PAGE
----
Ready. Set. Hook!
A different kind of fishing tournament is baiting anglers into Alabama.
“There wasn’t going to be a tournament trail here in North Alabama, so I jumped in,” said Lisa Haraway.
Haraway is the tournament director for the North Alabama Catfish Trail (NACT). She is also the administrative assistant for Cabela’s King Kat Tournament Trail.
According to Haraway, though bass fishing is still dominant, catfishing is becoming more prominent in professional fishing.
“It’s just now really coming up,” Haraway said. “There’re catfish tournaments all around the world.
“... If you sit back and watch the catfish community grow, it’s literally went from 10 boats at mom-and-pop tournaments up, you know, to 40 to 100."
North Alabama fishing
The NACT features multiple lakes in the northern half of the state, such as Wheeler, Wilson, Guntersville and Pickwick lakes.
“North Alabama fisheries, out of all the catfishing industry, this is where it’s really targeting monster blue catfish which are going to range from over 60 to 100 pounds and huge flathead," Haraway said. "... People come here on vacation year-round just to come fish Wheeler Lake and Lake Guntersville.”
Stepping up another level
Originally from Athens, Haraway didn’t grow up fishing. She said her husband got her into it, and they started a bait company together.
“We [were] catching bait for everybody finishing these tournaments,” Haraway said. “One day, I said, ‘Let’s start fishing them.’ It went from a bait company to us fishing.”
Haraway and her husband won the Mississippi River Monsters tournament twice, once in 2019 and again in 2021. She also won Lady Angler.
“Then I decided I wanted to step up another level,” Haraway said. “I wanted to be a tournament director.”
After another tournament trail in North Alabama shut down, Haraway took over by establishing her own trail under a new name.
“As far as I know, I’m the only lady who runs a catfish trail year-round,” Haraway said.
The NACT began in January and has already held four tournaments with six to go. The fifth tournament will be held Saturday, May 28, on Lake Guntersville.
The NACT tournaments, so far, are averaging over 30 boats, according to Haraway.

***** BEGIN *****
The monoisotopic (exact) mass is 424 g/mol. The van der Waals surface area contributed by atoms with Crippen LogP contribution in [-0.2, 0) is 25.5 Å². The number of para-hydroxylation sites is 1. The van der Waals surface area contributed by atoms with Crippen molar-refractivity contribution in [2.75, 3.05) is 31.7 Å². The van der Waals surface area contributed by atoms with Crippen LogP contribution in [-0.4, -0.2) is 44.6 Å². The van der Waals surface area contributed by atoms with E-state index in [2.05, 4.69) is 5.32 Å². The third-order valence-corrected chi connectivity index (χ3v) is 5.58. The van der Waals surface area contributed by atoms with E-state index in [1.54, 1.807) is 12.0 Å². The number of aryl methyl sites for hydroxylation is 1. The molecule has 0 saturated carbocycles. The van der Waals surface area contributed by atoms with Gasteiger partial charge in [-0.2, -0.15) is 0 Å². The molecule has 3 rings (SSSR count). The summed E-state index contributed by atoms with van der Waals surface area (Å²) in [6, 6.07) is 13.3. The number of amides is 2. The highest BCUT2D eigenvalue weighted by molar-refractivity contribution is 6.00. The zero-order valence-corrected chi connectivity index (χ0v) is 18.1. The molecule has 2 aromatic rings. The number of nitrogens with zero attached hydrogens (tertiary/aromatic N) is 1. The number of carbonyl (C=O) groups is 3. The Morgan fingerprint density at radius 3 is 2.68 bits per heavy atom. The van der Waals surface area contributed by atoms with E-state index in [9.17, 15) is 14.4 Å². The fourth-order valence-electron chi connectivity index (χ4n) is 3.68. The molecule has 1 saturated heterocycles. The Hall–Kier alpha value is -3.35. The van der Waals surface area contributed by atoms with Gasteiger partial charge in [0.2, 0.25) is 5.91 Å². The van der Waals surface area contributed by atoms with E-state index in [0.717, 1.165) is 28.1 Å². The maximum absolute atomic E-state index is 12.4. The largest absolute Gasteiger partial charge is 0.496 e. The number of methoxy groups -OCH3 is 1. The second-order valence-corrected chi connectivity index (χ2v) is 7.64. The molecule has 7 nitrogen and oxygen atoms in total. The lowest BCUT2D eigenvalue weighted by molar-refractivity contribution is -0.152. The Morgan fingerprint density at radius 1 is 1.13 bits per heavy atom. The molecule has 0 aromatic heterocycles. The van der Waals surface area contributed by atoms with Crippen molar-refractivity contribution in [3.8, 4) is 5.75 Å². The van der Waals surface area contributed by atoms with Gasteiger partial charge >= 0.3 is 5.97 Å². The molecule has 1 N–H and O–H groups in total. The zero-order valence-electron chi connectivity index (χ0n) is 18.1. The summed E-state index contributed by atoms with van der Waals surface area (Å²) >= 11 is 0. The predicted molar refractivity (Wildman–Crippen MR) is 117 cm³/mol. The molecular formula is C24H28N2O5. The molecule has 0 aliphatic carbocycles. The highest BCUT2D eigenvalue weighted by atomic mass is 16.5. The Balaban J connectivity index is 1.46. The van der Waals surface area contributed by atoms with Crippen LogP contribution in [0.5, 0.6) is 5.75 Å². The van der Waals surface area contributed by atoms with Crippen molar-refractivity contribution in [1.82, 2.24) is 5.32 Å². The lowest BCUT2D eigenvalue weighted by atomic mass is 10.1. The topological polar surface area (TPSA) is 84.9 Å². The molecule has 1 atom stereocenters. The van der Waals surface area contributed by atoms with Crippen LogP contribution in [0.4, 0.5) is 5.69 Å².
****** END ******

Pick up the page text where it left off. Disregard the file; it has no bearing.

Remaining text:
Haraway said people have come as far as Kansas to fish in NACT tournaments.
NACT tournament season
North Alabama Catfish Trail tournaments run from January to June. Haraway said they take July off because the catfish go into spawn during that time of year and because of the high temperatures.
The tournaments will start back in August, and the last one will be held in November.
A family-friendly environment
Haraway said she encourages professionals, children and women to fish.
“We offer families to come,” said Haraway. “We offer beginners to come. We offer the youth to come.”
The largest fish caught so far at a NACT tournament was caught on Wilson Lake by 19-year-old Jackson Mitchell. The fish weighed in at a whopping 83.25 pounds.
Mitchell, from Russellville, said he fished the tournament with his father, who is a guide on the Tennessee River. He and his father have been fishing tournaments together since he was young. They fish mainly for catfish but also for “just about everything” else.
Mitchell said the 83-pounder was the biggest fish he’s ever caught. He and his father will be fishing in the NACT tournament on Lake Guntersville this weekend.
“Anybody’s welcome to come, and we’re trying to get it to grow even more,” said Haraway. “…I’ve had so many new anglers… that’s what’s been a blessing to me on my trail.”
Rules and awards
Anglers can sign up for the tournament through American Catfish Association. There are no qualifications to participate in the North Alabama tournaments, but there is a $130 entry fee.
Haraway said the NACT strictly enforces adequate live wells with circulation oxygen and supports “CPR: Catch, photo and release.”
“Your fish have to be healthy to weigh in,” Haraway said.
The entire list of rules can be found on the NACT’s Facebook page, where interested viewers can also stay up to date with tournament news and watch live weigh-ins.
The catfish trail has a points race at the end of the year with an overall winner and a ladies' division.
Tournament winners are awarded prizes, and final awards will be given out at the end of the year. First, second and third place winners will receive cash prizes with the first place winner typically taking home over $2,000.
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